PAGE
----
Can I Correct Misused Idioms at Work?

I just got an email from my supervisor that says, in part, “We need to flush out the agenda area with this additional content.”

I need guidance. Is it appropriate to point out that the phrase is “flesh out,” not “flush out?” Or should I ask if she wants me to hunt for the agenda hidden in some shrubbery that she needs me to flush it out by startling it with additional content?

I like my job and my coworkers, including the person who sent me this. But I’m also frustrated by incorrect usages like this. I’ve heard people use “flush out” a number of times in the past year, and I’m just not sure if I should be correcting them or not, because I don’t want to be an asshole — but I also want them to use the term correctly.

– Word Nerd

Dear Word Nerd,

The answer to your question is very simple. But before I answer that, I need to answer the scores of people who just read this and rolled their eyes at you.

Those of us who are in love with idioms do not yearn to run around lips pursed, buttocks clenched, demanding Absolute Linguistic Correctness. We are the people who visualize and celebrate idioms, and you are killing us when you use one that just sort of sounds like the original.

This idiom is lovely: to flesh something out is to take a skeleton of something and add flesh to it. We are filling it in, bringing it to life, making it fuller and more useful and more alive. When you flush something out, you either beat bushes to startle out animals, as Word Nerd described (and yes; asking her this is making fun of her and thus being an asshole, no matter how funny the image is — and it’s funny), or it’s to wash out something. Flush out an eye with a bug in it. Flush out an ear with impacted earwax. Flushing something out rids you of something unpleasant, in this usage. It is not the same as giving form and life to the skeleton of an idea. And to ‘flesh something out’ is a really cool idiom.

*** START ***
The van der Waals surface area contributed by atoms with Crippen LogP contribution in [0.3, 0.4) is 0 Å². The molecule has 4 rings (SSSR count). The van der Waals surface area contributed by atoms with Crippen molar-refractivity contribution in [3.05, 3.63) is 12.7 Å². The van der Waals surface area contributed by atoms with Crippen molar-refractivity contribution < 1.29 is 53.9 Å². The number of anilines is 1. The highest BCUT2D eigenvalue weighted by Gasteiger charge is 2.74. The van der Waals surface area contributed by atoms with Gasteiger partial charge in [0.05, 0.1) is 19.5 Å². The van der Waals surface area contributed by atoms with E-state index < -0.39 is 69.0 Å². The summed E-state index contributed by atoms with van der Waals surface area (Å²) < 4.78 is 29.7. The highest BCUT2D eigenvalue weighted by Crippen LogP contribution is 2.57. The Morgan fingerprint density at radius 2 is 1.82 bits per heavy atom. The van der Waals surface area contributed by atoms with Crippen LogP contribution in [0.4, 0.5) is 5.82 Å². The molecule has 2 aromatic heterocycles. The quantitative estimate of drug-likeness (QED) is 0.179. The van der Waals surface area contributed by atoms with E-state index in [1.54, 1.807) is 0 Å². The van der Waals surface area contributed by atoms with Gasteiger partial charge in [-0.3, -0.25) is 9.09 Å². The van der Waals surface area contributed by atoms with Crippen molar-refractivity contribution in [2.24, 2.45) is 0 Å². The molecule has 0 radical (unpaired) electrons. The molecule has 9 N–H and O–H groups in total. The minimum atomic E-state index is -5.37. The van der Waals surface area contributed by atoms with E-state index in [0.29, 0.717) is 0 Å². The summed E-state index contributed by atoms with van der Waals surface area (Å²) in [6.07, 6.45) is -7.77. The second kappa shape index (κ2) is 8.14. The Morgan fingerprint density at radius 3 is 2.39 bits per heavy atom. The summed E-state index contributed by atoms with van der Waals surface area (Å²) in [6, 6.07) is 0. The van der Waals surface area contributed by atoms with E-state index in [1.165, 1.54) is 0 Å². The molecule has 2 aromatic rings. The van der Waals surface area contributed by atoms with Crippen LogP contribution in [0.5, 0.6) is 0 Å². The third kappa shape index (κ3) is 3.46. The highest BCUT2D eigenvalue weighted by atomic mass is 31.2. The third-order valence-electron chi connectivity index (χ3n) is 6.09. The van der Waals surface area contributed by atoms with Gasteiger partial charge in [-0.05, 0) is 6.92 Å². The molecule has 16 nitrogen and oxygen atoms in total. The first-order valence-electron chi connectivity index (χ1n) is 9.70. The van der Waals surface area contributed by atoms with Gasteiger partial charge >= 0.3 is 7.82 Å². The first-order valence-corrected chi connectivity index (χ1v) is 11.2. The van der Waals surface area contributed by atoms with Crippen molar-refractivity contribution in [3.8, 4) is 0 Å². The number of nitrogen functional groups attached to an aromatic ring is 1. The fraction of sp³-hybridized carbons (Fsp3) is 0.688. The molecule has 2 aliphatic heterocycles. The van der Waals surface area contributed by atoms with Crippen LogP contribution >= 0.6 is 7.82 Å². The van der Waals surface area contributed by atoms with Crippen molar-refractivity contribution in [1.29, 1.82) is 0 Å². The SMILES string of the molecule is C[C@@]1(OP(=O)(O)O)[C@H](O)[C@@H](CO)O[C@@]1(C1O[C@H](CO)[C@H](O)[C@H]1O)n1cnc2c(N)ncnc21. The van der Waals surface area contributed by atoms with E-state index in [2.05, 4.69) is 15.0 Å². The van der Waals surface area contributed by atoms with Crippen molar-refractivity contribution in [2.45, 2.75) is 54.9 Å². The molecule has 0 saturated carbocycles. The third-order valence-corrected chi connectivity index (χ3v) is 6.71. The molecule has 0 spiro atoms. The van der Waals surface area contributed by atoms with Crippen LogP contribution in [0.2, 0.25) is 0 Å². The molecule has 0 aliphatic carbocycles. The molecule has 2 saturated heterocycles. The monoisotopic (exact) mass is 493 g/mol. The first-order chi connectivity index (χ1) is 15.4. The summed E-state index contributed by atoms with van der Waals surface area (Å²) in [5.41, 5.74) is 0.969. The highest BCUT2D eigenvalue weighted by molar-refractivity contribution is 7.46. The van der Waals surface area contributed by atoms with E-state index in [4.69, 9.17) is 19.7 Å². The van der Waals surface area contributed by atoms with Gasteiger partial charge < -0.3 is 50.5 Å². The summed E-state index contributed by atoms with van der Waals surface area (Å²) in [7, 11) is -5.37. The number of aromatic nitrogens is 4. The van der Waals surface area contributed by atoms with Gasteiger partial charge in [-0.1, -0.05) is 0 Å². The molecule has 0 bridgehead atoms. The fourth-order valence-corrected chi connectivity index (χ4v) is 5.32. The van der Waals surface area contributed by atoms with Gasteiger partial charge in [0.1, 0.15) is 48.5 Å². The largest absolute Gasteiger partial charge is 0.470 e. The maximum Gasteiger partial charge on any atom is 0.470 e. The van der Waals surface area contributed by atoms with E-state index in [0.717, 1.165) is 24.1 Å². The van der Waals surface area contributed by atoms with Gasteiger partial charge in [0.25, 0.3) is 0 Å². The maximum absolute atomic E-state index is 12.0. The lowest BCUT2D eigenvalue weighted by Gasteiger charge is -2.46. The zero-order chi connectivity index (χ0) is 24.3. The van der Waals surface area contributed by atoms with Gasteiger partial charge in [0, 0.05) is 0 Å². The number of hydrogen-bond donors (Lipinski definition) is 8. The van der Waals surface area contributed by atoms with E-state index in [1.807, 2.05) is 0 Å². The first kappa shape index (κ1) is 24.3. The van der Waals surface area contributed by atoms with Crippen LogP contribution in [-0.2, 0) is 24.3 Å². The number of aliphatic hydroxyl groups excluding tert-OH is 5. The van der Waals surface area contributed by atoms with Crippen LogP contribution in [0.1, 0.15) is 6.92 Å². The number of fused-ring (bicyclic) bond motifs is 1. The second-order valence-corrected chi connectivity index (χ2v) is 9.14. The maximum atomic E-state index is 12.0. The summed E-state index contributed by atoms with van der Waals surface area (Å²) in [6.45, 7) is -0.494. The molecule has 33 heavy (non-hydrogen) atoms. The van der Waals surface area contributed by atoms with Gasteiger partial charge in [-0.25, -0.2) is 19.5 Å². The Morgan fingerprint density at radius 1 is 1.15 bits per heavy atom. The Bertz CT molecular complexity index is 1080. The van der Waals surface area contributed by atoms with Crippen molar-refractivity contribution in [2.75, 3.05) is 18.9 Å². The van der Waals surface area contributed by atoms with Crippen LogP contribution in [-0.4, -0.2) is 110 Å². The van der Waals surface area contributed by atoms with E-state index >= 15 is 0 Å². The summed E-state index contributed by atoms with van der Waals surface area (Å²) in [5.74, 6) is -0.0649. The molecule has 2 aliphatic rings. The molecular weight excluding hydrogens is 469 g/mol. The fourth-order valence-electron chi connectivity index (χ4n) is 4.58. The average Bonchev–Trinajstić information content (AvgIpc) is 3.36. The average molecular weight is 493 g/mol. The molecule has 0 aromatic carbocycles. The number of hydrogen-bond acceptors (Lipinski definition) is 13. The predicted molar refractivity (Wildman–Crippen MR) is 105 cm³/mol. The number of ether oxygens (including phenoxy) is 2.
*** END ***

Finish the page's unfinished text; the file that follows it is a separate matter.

This is not an instance of how language has migrated from people playing with it. Verbing nouns. Contracting previously uncontracted. Throwing in slang. Using the opposite meaning of words for irony that eventually become the meaning of that word (‘literally,’ for instance). All of that can be glorious, or awful, depending on your preferences — but it’s often how language evolves. It’s how language is designed to work.

This? This is just an idiom someone misheard and repeated thoughtlessly without understanding the origination.

I fear Word Nerd and I have lost this battle; in workplaces especially. But I want to fight for the flesh, as it were, and so I’m going to tell you, Word Nerd, the following:

Do not correct people who are not your students or your children. Don’t don’t don’t. (Except for me; I love to know when I’ve screwed up and have a chance to fix it. But nobody else!) This gets you a reputation as a pedant, it makes people dislike you, it’s seen as trying to put yourself above others, and it makes people a little afraid to speak around you and feel defensive.

But also: Do not cave in to the temptation to then use it incorrectly yourself.There’s not seeming like an asshole and then there’s bending over backward too damn far and contributing to the misunderstanding. You know it. Use it back at them correctly.

When you’re in a meeting or receive an email like this, you respond: “Sure!I’ll flesh it out.”

If the person hears or sees the difference and wants to know what’s up, s/he can ask you. If they continue to hear no difference between flush and flesh and/or they don’t care, they won’t ask and they won’t learn. And a teeny bit of your soul will die, but you can at least know that you did not go gentle into that good night.

This letter originally appeared in on June 23, 2016.

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